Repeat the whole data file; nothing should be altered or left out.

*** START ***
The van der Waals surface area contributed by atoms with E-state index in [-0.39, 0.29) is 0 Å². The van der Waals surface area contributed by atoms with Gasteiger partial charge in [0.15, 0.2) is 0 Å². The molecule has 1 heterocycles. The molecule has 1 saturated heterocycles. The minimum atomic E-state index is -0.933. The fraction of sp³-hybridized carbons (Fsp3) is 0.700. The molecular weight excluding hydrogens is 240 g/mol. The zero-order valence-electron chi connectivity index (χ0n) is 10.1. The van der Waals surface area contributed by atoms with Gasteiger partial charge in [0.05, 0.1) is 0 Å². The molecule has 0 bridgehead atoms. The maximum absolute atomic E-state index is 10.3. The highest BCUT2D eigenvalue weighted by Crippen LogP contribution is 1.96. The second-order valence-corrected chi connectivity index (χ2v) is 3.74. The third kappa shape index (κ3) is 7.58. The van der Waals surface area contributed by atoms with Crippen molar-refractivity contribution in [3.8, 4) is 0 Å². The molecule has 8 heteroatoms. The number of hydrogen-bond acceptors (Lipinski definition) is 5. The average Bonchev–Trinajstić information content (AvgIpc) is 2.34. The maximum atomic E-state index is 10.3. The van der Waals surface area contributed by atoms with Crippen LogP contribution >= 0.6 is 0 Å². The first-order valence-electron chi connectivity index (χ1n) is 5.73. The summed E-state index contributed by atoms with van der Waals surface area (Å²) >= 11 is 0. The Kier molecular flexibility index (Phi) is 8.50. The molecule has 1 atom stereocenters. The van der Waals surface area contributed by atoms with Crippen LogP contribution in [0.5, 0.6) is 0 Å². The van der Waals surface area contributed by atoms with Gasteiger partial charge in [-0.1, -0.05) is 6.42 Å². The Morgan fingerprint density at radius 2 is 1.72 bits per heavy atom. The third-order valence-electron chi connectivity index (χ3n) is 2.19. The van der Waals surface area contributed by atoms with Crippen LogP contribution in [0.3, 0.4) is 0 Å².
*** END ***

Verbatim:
The van der Waals surface area contributed by atoms with E-state index in [-0.39, 0.29) is 0 Å². The van der Waals surface area contributed by atoms with Gasteiger partial charge in [0.15, 0.2) is 0 Å². The molecule has 1 heterocycles. The molecule has 1 saturated heterocycles. The minimum atomic E-state index is -0.933. The fraction of sp³-hybridized carbons (Fsp3) is 0.700. The molecular weight excluding hydrogens is 240 g/mol. The zero-order valence-electron chi connectivity index (χ0n) is 10.1. The van der Waals surface area contributed by atoms with Gasteiger partial charge in [0.05, 0.1) is 0 Å². The molecule has 0 bridgehead atoms. The maximum absolute atomic E-state index is 10.3. The highest BCUT2D eigenvalue weighted by Crippen LogP contribution is 1.96. The second-order valence-corrected chi connectivity index (χ2v) is 3.74. The third kappa shape index (κ3) is 7.58. The van der Waals surface area contributed by atoms with Crippen molar-refractivity contribution in [3.8, 4) is 0 Å². The molecule has 8 heteroatoms. The number of hydrogen-bond acceptors (Lipinski definition) is 5. The average Bonchev–Trinajstić information content (AvgIpc) is 2.34. The maximum atomic E-state index is 10.3. The van der Waals surface area contributed by atoms with Crippen LogP contribution >= 0.6 is 0 Å². The first-order valence-electron chi connectivity index (χ1n) is 5.73. The summed E-state index contributed by atoms with van der Waals surface area (Å²) >= 11 is 0. The Kier molecular flexibility index (Phi) is 8.50. The molecule has 1 atom stereocenters. The van der Waals surface area contributed by atoms with Crippen LogP contribution in [0.5, 0.6) is 0 Å². The van der Waals surface area contributed by atoms with Gasteiger partial charge in [-0.1, -0.05) is 6.42 Å². The Morgan fingerprint density at radius 2 is 1.72 bits per heavy atom. The third-order valence-electron chi connectivity index (χ3n) is 2.19. The van der Waals surface area contributed by atoms with Crippen LogP contribution in [0.3, 0.4) is 0 Å².